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Charge and Spin Transport in Graphene Heterostructures and Cr2Ge2Te6

  • Author(s): Lin, Zhisheng
  • Advisor(s): Shi, Jing
  • et al.
Abstract

This dissertation summarizes my past work on hydrogenation of graphene, development of Al2O3 tunnel barrier, pressure effects on Cr2Ge2Te6 (CGT), and proximity effects in graphene/WSe2 heterostructures. There are three main parts. The first part is the study of hydrogenation of graphene and the development of atomically smooth Al2O3 tunnel barrier. Graphene device is coated with hydrogen silsesquioxane (HSQ) resist and exposed with electron beam. Graphene is hydrogenated by forming the covalently bonds to the hydrogen atoms and transforms from sp2 to sp3 bonds. By breaking the inversion symmetry perpendicular to the graphene plane, Rashba spin orbit coupling (SOC) is enhanced. We characterized the hydrogenation effects by performing Raman spectroscopy measurements. A clear D and D’ peak grow abruptly with small hydrogenation dosage and keep growing with higher dosage, indicating the increased defects density in graphene. Electrical transport properties are characterized by measuring the gate voltage dependence at different hydrogenation percentages: mobility decreases and graphene becomes more electron-doped upon hydrogenation. The hydrogenation process is reversible, which means the hydrogenation effects are almost gone after annealing. Nonlocal resistivity is 1 to 3 orders of magnitude larger than that of the pristine graphene, which cannot be accounted for by the ohmic contribution assuming uniform graphene channel. The problems of nonlocal measurement method are discussed. The rest of first part is focused on developing the atomically smooth Al2O3 tunnel barrier by sputtering a thin layer of aluminum first and oxidizing it in O2 atmosphere.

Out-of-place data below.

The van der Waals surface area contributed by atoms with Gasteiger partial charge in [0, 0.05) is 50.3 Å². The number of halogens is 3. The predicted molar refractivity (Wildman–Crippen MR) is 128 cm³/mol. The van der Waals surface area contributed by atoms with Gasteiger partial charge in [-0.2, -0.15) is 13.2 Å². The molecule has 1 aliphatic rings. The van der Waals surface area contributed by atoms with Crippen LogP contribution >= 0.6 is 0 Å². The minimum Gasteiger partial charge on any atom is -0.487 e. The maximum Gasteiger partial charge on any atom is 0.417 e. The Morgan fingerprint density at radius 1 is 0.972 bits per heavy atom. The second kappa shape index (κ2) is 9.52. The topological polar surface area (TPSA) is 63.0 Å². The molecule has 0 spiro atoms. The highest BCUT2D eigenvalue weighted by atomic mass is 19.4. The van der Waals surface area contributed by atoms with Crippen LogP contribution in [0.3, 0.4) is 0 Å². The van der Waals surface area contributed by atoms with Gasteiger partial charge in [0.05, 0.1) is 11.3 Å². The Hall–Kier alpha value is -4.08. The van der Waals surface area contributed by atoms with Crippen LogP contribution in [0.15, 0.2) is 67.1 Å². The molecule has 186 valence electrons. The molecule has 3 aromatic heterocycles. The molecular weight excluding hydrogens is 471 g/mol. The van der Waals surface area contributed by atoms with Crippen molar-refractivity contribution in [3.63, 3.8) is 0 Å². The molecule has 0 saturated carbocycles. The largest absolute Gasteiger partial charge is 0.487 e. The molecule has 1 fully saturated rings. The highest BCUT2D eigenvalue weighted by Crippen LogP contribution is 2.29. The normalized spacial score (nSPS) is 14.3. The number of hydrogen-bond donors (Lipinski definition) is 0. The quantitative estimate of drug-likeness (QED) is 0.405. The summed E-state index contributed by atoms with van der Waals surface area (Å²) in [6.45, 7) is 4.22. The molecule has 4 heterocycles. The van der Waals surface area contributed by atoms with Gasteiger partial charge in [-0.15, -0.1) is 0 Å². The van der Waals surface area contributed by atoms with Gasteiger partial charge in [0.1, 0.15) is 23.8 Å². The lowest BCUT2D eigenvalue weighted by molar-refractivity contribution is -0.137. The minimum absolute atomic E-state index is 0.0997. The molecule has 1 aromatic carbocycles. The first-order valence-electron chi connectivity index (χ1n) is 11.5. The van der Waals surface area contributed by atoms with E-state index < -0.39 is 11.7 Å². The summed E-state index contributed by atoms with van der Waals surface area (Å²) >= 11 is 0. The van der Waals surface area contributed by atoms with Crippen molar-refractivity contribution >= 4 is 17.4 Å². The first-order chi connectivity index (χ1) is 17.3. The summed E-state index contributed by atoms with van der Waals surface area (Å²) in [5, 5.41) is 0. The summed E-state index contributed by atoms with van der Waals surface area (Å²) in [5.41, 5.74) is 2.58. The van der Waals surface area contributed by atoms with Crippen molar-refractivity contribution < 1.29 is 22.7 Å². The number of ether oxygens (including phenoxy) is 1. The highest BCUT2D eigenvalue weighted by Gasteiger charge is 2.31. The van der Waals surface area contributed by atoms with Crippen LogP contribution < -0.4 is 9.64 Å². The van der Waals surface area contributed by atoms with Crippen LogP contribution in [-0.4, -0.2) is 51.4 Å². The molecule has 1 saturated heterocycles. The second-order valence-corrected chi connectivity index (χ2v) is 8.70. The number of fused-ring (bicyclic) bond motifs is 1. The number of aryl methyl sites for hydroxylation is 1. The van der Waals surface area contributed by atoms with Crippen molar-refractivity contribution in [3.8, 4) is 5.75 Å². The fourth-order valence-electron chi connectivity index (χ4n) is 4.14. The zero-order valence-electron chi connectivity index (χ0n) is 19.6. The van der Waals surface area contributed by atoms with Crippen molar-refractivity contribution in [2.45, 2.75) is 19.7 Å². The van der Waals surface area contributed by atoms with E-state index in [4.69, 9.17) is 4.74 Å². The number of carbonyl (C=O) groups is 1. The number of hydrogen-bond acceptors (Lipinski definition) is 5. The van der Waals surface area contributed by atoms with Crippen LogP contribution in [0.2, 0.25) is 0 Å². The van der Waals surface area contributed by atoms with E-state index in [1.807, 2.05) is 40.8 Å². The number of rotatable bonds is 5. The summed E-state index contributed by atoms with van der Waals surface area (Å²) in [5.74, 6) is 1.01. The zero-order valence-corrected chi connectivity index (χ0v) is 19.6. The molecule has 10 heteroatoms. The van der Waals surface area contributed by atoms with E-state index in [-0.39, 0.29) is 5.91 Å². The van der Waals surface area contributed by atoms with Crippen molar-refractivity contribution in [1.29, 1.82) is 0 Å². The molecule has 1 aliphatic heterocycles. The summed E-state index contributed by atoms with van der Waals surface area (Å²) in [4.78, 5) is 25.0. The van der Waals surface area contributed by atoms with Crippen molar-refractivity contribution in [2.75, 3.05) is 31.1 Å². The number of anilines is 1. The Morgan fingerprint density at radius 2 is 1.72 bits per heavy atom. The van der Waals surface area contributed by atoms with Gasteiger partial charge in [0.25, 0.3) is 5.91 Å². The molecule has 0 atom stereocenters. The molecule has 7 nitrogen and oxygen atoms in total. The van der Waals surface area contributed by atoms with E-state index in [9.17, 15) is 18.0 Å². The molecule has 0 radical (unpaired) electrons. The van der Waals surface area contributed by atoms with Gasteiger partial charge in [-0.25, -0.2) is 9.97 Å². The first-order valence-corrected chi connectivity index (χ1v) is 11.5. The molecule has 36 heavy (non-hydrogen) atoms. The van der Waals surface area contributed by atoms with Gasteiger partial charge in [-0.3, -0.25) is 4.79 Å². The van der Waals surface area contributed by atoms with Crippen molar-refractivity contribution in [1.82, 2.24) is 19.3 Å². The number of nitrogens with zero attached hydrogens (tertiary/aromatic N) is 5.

The second part is about the pressure effects on the magnetic anisotropy of CGT. Magnetoresistance of CGT bulk crystal is measured under applied hydrostatic pressures up to 2 GPa. Upon the application of hydrostatic pressure, we observe an induced transition of easy axis from c axis to the ab plane of the crystal. Furthermore, we observe a reduction of the band gap of CGT by approximately 0.066 eV once the applied pressure reaches 2 GPa. We verify that the magnetoresistance (MR) change originates from anisotropic magnetoresistance (AMR) by measuring the temperature dependence of MR below and above Curie temperature (TC) under the different applied pressures.

The last part is focused on the proximity effects in bilayer graphene/WSe2 heterostructures and the pressure induced insulating behavior. The enhancement of spin- orbit coupling is verified by observing the weak-anti localization for the graphene region covered with WSe2 but the weak localization (WL) for the uncovered region. The Rashba SOC strength value extracted from the weak-antilocalization (WAL) fitting is about 1 meV while the intrinsic SOC in graphene is about tens of µeV. It increases by more than two orders of magnitude. Graphene covered with WSe2 shows a strong insulating behavior by applying pressure and the insulating behavior is stronger under higher pressure, which is a signature of a band gap opening. Two hypotheses to explain the insulating behavior are discussed. One is the strain induced work function difference in top layer and bottom layer; this difference causes the charge transfer and builds up an electric field, generating the band gap. The other hypothesis is the proximity induced intrinsic electric field built across the bilayer graphene/WSe2 heterostructure, resulting in the breaking of inversion symmetry.

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